With time at premium once again as my Calc III class swings into full gear, I raced out of work today and headed up to a “project” I’ve tried off and on for a year or so, Carefully By Hand V12, at Elkland. I watched Daniel Woods climb the FA a year or so ago and have wanted to climb it since. I had tried it one day last week, and today conditions were perfect and I climbed it quickly. I probably spent 6 days in total and it’s been a while since I’ve climbed an established V12. Here’s the footage:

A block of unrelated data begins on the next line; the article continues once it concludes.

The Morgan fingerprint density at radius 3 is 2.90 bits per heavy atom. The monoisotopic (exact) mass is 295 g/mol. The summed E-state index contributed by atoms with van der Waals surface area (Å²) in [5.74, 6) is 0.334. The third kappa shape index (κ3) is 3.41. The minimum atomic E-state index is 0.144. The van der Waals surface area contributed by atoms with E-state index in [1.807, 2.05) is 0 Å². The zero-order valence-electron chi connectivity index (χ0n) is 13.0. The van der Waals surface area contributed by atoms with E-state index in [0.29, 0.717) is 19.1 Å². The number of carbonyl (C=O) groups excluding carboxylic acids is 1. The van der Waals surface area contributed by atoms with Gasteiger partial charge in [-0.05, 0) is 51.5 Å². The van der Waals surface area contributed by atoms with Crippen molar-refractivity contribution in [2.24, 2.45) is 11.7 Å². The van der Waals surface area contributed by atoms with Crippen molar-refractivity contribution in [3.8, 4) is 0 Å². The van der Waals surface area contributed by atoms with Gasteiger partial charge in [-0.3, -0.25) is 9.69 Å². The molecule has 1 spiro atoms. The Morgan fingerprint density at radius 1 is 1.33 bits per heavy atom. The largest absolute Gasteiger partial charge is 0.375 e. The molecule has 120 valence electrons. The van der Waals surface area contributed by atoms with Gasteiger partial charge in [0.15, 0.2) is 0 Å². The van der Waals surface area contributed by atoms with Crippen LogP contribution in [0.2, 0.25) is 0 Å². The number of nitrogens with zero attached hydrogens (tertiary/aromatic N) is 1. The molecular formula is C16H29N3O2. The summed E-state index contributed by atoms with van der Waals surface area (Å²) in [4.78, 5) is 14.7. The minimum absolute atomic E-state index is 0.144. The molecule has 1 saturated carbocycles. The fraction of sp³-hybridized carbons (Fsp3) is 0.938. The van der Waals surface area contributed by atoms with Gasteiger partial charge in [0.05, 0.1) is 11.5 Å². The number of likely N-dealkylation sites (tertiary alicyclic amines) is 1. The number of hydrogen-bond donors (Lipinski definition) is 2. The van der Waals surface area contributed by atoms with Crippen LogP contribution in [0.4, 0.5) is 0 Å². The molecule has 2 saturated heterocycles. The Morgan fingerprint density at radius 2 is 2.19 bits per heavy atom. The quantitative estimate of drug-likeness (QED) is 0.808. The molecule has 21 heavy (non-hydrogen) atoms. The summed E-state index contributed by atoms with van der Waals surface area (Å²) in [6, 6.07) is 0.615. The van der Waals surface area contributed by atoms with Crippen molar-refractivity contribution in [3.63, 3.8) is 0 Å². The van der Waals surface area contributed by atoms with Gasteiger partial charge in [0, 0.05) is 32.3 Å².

I went by myself, and as I often (but not always) do, I brought a camera to get the uncut footage. Much has been made about such footage (often on this site or the Climbing Narc’s) but my reasons for filming my ascents are a few. Here are some that come to mind: First of all, I simply like documenting that I climbed the problem for myself. That is to say, if it’s possible for me to have evidence of my ascent I’d like to have that. I like demonstrating that I’ve done what I say I’ve done, without question. Again, this is a personal choice and it’s not to say that those without uncut footage didn’t climb what they say they’ve climbed. Even if I were the last person on earth I would still film my ascents. Secondly, I enjoy contributing and sharing to the growing number of free internet climbing videos so that others may enjoy seeing new problems and watch them get climbed. I’ve certainly watched many of free videos out there and I am thankful that such videos exist. I also film because I simply enjoy sharing my motivation and love for climbing. And finally, I can use the video to analyze strengths and weakness in my own climbing. It never ceases to amazing me how many errors I can find in my own climbing, even when I make an ascent. Recognizing these errors is the foundation for personal improvement, and so the camera becomes another tooled I utilize to help my own technical progression in rock climbing. Regardless of the reasons for my filming or your watching, I hope you enjoy seeing the problem.